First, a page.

1. I'm a big fan of DeCecco also - have been using it for years. Is very, very good. I even tried their tri-colored rotini recently when my niece requested my pasta salad for a family dinner - and was surprised at how good it was.

                                1. l am a Martelli fan, has a very long sweet spot to get al dente pasta, spaghetti only.

                                  1. Mancini. Bit more expensive but well worth it. Available online from Primizie Foods.
                                    http://www.primiziefinefoods.com/Past...

                                    Primizie sells both Penne and Spaghetti.

                                    1. The best dry pasta I have found is Pasta Faella, Gragnano, (Napoli). An extensive assortment is available at www. gustiamo.com.
                                      Also look at the site http://www.pastificiofaella.com/eng/p...
                                      another good imported pasta is Setaro limited availability in USA. One place that ships is
                                      http://www.buonitalia.com/default.asp...

                                      1. #1 I don't buy or use any pasta packed in cardboard, I can taste it and consider it inferior, it also lets air in and goes stale, so NO Barilla.

                                        I prefer Italian pastas for the density and bite. After years of cooking and eating I have settled on Pastene brand of Italian pasta from Massachusetts. This is one of the oldest companies importing pasta from Italy. The pastas are available in all the classic Italian shapes made for different sauces. They take loinger to cook than American dry pasta as they are dense, but worth the time. There is a nice bite to the pasta.

                                        I usually stock up at Market Basket in Massachusetts, typically $1-$2 per pound depending on shape. If I run out and am not going to get to Massachusetts, some Shop-Rites in South Central Connecticut carry some of the varieties.

                                        BTW>Pastene also markets a Marinara sauce based on a recipe from the small family owned chain of Italian restaurants in Mass called The Chateau. My wife swears by this when making Chicken or Eggplant Parmesan. I have never tasted it alone on pasta.

                                        www.pastene.com The company also sells mail order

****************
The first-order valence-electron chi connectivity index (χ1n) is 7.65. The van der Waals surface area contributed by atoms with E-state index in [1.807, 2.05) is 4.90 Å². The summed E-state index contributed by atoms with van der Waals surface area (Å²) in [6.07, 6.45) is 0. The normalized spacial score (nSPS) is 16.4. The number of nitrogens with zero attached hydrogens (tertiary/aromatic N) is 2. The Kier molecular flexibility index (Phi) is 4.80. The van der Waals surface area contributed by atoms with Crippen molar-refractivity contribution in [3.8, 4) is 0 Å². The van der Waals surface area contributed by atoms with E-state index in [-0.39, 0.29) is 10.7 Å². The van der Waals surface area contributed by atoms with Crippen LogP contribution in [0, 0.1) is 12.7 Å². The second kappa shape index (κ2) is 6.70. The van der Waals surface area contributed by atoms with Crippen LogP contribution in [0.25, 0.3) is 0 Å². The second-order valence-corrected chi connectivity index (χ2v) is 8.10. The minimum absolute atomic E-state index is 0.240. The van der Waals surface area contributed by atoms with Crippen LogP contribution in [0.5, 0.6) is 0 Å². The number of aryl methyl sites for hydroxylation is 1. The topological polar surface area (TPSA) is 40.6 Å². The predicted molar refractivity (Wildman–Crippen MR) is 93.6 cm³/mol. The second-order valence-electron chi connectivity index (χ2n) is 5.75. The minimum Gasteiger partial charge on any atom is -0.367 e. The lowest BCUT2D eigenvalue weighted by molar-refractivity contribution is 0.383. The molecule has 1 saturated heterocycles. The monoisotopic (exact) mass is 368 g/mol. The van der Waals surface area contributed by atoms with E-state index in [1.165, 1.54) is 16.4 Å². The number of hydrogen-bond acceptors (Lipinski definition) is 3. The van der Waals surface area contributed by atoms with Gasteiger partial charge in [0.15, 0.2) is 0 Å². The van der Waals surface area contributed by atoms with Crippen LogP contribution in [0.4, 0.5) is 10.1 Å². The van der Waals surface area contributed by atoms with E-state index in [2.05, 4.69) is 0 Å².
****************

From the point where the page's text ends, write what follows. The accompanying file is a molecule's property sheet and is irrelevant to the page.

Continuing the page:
1. I basically agree with the explanations offered by bagelman. For me, the Rustichella D'Abruzzo and Benedetto Cavalieri products taste better than any others that I have tried. They are both significantly more exensive than anything I can buy in the supermarket, but they are unquestionably my favorites.

                                          1. I mostly use Colavita. Well, except for their pappardelle, which is great in chicken noodle soup but nowhere near wide enough to be classified as pappardelle by me. Sorry, alkapal! But then everybody knows I'm a food snob. '-)

                                            However, there are times when plain old Great Value from Walmart works well. So those are the two brands I use almost exclusively

                                            4 Replies
                                            1. re: Caroline1

                                              I get my pappardelle at Trader Joe's. It's nice and wide, and makes a lovely bed for meatballs and gravy.

                                              1. re: Sharuf

                                                <sigh> Trader Joe's is an unknown commodity in Dallas! But hey, we DO finally have a 99 Ranch Market within easy driving distance of me, and we're supposed to be getting a few In'N'Out Burgers soon. We're trying to catch up but it isn't easy. The Sunflower/Newflower Farmer's Market here in Plano went belly up, and it was by far my favorite over Sprouts, Whole Foods, and Central Market, all considered from the same mold. Dallas is "rural," despite popular belief! '-)

                                              2. re: Caroline1

                                                Caroline, where in Plano do you buy Colavita? Due to health issues on my part, DH does the grocery shopping. I make the list. So I can specify brands, but I have to know they exist. We have gotten past Skinner and American Beauty, however.

                                                1. re: Plano Rose

                                                  I don't recall for certain, but it would have to be (in order of probability) Central Market, Albertson's, or Kroger's. I don't think Walmart carries it, but I'm not sure. Like you, others often do my shopping for me so I'm kind of fuzzy on certainty of sources. When in doubt, I just call and ask.

                                              3. I grew up eating Ronzoni dried pasta, and I have tried every conceivable brand there is. A bunch of years ago, Cook's Illustrated did a blind taste test and declared (surprisingly) Ronzoni the winner. I buy a variety of brands, from Batilla to Martelli to any odd-ball imported pasta that I see in specialty stores, but when I am in the supermarket, I will usually go for Ronzoni providing they have the shape I need.